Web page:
Covid-19, Cristiano Ronaldo, and the Risks of International Soccer
Not many aspects of Cristiano Ronaldo’s life go undocumented, so it was no surprise earlier this week when he interrupted his meal with the Portuguese national team for a photo op. He stood up at one end of the packed table, turned his phone on the two dozen players, and blasted out a group selfie to his 88 million followers on Twitter.
“United on and off the field,” read the caption.
Less than 24 hours later, Ronaldo was out of the squad and in isolation, the Portuguese soccer federation announced on Tuesday. He had tested positive for the coronavirus.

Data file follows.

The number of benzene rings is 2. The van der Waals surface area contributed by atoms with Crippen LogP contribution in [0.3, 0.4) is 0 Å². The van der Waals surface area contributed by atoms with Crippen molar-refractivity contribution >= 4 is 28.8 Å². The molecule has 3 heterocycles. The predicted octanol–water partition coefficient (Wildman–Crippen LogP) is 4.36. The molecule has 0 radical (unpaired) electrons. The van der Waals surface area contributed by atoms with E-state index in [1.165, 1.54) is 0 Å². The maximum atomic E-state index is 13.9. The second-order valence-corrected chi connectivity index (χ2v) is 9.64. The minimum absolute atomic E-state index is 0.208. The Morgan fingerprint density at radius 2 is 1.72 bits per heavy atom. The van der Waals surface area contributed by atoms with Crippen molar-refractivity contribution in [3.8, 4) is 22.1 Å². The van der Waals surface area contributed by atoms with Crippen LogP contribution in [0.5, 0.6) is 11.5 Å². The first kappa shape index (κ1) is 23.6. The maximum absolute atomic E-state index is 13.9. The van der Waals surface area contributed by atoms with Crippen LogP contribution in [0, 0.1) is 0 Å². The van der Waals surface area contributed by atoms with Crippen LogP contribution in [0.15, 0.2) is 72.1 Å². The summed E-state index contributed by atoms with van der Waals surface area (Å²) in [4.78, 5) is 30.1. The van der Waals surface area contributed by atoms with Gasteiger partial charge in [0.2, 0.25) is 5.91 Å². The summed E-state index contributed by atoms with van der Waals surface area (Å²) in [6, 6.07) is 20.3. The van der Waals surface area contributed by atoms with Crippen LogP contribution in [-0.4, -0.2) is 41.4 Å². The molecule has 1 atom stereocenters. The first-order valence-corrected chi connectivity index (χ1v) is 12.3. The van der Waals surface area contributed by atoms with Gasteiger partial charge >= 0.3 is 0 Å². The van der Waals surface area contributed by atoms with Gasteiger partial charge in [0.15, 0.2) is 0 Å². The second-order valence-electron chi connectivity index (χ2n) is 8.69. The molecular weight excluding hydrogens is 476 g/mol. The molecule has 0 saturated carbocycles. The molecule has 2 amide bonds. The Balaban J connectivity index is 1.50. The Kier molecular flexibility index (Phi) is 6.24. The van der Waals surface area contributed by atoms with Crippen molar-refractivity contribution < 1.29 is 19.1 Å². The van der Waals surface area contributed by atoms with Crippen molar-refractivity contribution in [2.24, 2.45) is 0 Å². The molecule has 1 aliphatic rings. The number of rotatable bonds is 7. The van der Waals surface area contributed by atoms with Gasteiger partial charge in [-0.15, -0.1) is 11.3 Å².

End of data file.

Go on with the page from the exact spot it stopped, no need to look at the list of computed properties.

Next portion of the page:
Ronaldo wasn’t the only one to report for national-team duty and go home with more than some extra frequent-flier miles. The past week has brought a steady drumbeat of positive tests in international soccer, underlining the risks of having hundreds of players from Europe’s coronavirus hot spots leave their clubs to jet around the world for two weeks before returning home.
International breaks since late August alone have seen France, Greece, Scotland, Switzerland, Ukraine, Cameroon, Guinea, and Peru all lose players to sudden quarantine. Ronaldo, who is now likely to miss games for his club Juventus, just happens to be the highest profile case in the sport—and one of the most famous people on the planet.